Monday, June 3, 2013

On glory

For most of us who perform, we really enjoy having audiences appreciate what we do.  Whether it’s a standing ovation at the end of a show or a handshake from a fan, it makes us feel really good to give that much joy.

But what happens if you crave that sort of response - when your objective isn’t inspiration but glory?

Glory and adoration are external motivators, and as such, out of your control.  You might like how it feels to receive them but can be affected when they aren’t there.  Imagine playing at a festival off in the corner with not a lot of people sticking around to watch you, or a corporate event where people are socializing and drinking and you’re mostly just background noise.  It doesn’t make anyone a bad person for not being into your set; it’s often the nature of the venue and the presenter’s wishes that affect things.  You might also perform for an audience that doesn’t “get it” but politely claps in the right spots.  So where’s the glory and adoration?  If you count on those to feel like you did a good job or to determine your self-worth, those kinds of gigs are going to hack away at you.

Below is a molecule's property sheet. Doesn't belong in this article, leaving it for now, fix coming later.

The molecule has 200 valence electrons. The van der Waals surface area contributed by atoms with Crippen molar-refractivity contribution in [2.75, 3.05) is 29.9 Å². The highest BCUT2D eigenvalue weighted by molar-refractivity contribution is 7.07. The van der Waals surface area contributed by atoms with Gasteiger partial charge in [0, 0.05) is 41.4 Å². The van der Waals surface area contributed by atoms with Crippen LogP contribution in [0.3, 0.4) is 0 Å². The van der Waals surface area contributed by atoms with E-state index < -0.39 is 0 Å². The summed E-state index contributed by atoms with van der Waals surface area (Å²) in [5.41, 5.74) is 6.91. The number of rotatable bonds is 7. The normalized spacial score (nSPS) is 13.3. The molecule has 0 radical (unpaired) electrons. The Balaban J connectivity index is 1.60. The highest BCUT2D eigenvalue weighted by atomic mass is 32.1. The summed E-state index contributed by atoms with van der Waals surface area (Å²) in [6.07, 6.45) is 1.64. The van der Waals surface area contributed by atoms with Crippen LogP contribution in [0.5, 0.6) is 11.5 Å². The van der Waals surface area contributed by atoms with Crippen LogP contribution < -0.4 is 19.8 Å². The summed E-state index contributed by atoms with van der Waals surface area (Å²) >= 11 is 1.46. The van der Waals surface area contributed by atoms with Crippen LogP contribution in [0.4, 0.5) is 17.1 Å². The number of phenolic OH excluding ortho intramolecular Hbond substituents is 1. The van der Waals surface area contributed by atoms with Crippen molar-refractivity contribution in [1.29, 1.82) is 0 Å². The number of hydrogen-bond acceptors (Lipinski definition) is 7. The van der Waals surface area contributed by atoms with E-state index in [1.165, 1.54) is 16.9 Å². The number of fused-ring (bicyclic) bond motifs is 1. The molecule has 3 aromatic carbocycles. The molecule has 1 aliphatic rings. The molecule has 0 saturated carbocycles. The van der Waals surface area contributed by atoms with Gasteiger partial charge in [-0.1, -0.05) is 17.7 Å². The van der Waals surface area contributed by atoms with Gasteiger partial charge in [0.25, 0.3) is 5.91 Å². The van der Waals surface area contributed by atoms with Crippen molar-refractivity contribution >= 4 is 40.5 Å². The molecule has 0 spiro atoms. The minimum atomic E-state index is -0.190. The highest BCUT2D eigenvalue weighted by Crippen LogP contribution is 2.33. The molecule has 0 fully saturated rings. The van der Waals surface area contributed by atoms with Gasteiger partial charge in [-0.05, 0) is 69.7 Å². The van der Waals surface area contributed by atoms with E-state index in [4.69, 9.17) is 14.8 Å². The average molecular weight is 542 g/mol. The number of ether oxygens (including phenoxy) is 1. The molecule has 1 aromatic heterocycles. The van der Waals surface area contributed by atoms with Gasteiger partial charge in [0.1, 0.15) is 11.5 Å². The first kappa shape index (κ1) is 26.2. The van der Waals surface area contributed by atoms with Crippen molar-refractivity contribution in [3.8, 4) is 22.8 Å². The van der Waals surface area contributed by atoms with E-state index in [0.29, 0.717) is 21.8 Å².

If your motivation is more internal, then it won’t matter what the response is.  If you’re playing because you love how taiko makes you feel, or because it gives you a way to express yourself, then you don’t even need an audience.  If you enjoy the energy your group generates, if you find satisfaction in a skillful strike, if you love being tired after a show, then you don’t give those external factors power over what you feel.  Granted, who doesn’t love a happy audience or excited fans, right?  But in this way, there’s no sense of loss when they’re not there – it’s a bonus!

It’s easy to say that the audience won’t affect your personal performance, but sometimes that can be a really hard test.  Playing on stage for Taiko Jam at the NATC is one way to see how calm you can be.  Having a couple of drunks dancing in front of you at a festival can test your concentration.  Sometimes you expect one thing and get another, and that discrepancy can affect you quite a bit.

This isn’t to say you shouldn’t play for the audience, only that you shouldn’t use your expectation of their reaction to be a motivating force.  Let your joy come from within and people will notice.  Expect it from your audience and at times you will regret it.

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